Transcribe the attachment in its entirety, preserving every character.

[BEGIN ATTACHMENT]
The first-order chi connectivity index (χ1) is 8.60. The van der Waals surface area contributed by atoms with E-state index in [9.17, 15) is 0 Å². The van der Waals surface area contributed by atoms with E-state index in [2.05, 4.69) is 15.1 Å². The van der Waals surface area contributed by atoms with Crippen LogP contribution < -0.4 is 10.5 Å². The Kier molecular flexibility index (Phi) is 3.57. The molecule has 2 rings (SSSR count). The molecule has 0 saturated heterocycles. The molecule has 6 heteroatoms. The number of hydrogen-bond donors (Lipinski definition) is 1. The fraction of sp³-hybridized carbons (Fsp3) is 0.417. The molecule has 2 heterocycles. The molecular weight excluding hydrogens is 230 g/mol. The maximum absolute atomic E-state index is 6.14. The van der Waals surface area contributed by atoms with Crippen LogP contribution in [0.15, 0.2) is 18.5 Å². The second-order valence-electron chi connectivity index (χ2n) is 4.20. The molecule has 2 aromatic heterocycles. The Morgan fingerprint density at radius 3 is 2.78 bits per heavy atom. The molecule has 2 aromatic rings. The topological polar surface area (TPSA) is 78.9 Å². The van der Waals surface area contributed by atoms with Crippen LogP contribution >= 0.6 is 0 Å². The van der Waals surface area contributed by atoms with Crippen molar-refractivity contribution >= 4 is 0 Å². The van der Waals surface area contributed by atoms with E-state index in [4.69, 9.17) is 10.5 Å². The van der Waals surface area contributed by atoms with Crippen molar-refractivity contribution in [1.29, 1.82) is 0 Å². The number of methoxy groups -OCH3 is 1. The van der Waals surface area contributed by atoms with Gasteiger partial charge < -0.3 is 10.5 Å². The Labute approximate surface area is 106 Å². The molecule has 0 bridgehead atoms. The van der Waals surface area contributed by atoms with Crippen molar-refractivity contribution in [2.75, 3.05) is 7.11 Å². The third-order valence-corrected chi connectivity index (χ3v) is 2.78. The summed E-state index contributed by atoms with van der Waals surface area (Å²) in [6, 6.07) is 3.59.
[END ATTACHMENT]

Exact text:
The first-order chi connectivity index (χ1) is 8.60. The van der Waals surface area contributed by atoms with E-state index in [9.17, 15) is 0 Å². The van der Waals surface area contributed by atoms with E-state index in [2.05, 4.69) is 15.1 Å². The van der Waals surface area contributed by atoms with Crippen LogP contribution < -0.4 is 10.5 Å². The Kier molecular flexibility index (Phi) is 3.57. The molecule has 2 rings (SSSR count). The molecule has 0 saturated heterocycles. The molecule has 6 heteroatoms. The number of hydrogen-bond donors (Lipinski definition) is 1. The fraction of sp³-hybridized carbons (Fsp3) is 0.417. The molecule has 2 heterocycles. The molecular weight excluding hydrogens is 230 g/mol. The maximum absolute atomic E-state index is 6.14. The van der Waals surface area contributed by atoms with Crippen LogP contribution in [0.15, 0.2) is 18.5 Å². The second-order valence-electron chi connectivity index (χ2n) is 4.20. The molecule has 2 aromatic heterocycles. The Morgan fingerprint density at radius 3 is 2.78 bits per heavy atom. The molecule has 2 aromatic rings. The topological polar surface area (TPSA) is 78.9 Å². The van der Waals surface area contributed by atoms with Crippen LogP contribution >= 0.6 is 0 Å². The van der Waals surface area contributed by atoms with Crippen molar-refractivity contribution >= 4 is 0 Å². The van der Waals surface area contributed by atoms with E-state index in [4.69, 9.17) is 10.5 Å². The van der Waals surface area contributed by atoms with Crippen molar-refractivity contribution in [1.29, 1.82) is 0 Å². The number of methoxy groups -OCH3 is 1. The van der Waals surface area contributed by atoms with Gasteiger partial charge < -0.3 is 10.5 Å². The Labute approximate surface area is 106 Å². The molecule has 0 bridgehead atoms. The van der Waals surface area contributed by atoms with Crippen molar-refractivity contribution in [2.75, 3.05) is 7.11 Å². The third-order valence-corrected chi connectivity index (χ3v) is 2.78. The summed E-state index contributed by atoms with van der Waals surface area (Å²) in [6, 6.07) is 3.59.